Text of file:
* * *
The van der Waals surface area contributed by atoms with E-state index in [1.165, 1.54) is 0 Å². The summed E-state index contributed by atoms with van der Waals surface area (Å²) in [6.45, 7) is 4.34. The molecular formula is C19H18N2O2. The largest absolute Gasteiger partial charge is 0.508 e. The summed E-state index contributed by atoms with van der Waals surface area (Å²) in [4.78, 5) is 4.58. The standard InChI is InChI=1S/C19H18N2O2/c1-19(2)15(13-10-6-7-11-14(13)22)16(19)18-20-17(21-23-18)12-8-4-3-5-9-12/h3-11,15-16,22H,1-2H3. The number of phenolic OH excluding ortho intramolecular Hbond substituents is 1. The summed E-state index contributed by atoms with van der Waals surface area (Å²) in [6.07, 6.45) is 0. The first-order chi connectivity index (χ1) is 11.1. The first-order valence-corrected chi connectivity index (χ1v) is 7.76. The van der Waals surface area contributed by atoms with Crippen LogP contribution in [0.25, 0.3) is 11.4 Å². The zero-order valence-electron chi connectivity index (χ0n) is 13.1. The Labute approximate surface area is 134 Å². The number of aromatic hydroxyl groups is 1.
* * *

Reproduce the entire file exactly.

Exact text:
The van der Waals surface area contributed by atoms with E-state index in [1.165, 1.54) is 0 Å². The summed E-state index contributed by atoms with van der Waals surface area (Å²) in [6.45, 7) is 4.34. The molecular formula is C19H18N2O2. The largest absolute Gasteiger partial charge is 0.508 e. The summed E-state index contributed by atoms with van der Waals surface area (Å²) in [4.78, 5) is 4.58. The standard InChI is InChI=1S/C19H18N2O2/c1-19(2)15(13-10-6-7-11-14(13)22)16(19)18-20-17(21-23-18)12-8-4-3-5-9-12/h3-11,15-16,22H,1-2H3. The number of phenolic OH excluding ortho intramolecular Hbond substituents is 1. The summed E-state index contributed by atoms with van der Waals surface area (Å²) in [6.07, 6.45) is 0. The first-order chi connectivity index (χ1) is 11.1. The first-order valence-corrected chi connectivity index (χ1v) is 7.76. The van der Waals surface area contributed by atoms with Crippen LogP contribution in [0.25, 0.3) is 11.4 Å². The zero-order valence-electron chi connectivity index (χ0n) is 13.1. The Labute approximate surface area is 134 Å². The number of aromatic hydroxyl groups is 1.